New York gets a lot of flak for being extremely expensive. Sadly, most of the time this reputation is completely deserved; the state has some of the most expensive neighborhoods and cost of living prices in the country and if you try to cut corners you could end up somewhere that’s less than desirable.

New York is a Great Place to Live, and Is Not As Expensive in Some Areas As It Used to BeHowever, New York actually has a few neighborhoods that are moderately priced and safer than the surrounding areas, but still have the metropolitan feel that New York is famous for. If you don’t mind waiting a year or two for the gentrification to take hold, then these neighborhoods might be your ticket to a blossoming piece of investment property.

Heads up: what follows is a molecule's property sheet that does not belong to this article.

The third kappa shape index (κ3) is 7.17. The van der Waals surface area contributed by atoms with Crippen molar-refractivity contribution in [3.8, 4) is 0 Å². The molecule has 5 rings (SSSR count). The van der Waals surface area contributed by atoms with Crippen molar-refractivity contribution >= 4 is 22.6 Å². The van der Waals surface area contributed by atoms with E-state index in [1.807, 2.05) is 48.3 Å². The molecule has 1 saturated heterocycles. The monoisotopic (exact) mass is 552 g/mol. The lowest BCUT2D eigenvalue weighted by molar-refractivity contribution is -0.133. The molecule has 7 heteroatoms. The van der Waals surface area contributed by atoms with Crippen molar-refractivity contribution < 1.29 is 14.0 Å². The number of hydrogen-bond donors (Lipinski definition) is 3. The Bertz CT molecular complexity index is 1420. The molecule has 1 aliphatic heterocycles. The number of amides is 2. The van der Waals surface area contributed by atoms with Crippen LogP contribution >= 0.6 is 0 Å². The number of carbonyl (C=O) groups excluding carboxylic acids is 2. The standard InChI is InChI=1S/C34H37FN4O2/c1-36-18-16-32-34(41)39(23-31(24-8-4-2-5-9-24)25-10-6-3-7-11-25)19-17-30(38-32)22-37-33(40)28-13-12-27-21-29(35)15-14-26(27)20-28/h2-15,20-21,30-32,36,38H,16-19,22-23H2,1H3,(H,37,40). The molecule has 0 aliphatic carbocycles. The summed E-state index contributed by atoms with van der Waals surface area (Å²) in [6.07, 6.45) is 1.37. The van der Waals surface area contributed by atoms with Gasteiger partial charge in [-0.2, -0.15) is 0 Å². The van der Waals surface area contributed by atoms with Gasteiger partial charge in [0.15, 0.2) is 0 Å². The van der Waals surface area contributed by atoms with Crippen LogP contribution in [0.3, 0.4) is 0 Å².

Harlem is the cultural center of New York City. But it was also noted as the crime capital of New York a few years ago. Luckily waves of gentrification have struck the city which has forced crime down and property values upward. The going rate for condos in Harlem is around $400,000 to $500,000, currently.

Buying property in Harlem is a smart investment at this point in time. The value of these homes will increase substantially as the neighborhood gentrifies more and more. Even if you’re not willing to make a forever home in Harlem, you can still rake in a tidy profit when you decide to sell.


Bushwick isn’t quite as far along the gentrification path as Harlem is. The neighborhood is still rough around the edges, and it lacks things like restaurants and other amenities that would cause the prices to increase.

However, the neighborhood is a far cry from what it was just a decade ago. You may not want to move in just yet, but this one definitely should stay on your radar. The prices for condos vary greatly, but it’s recommended that you go no lower than $400,000 in this neighborhood.

Crown Heights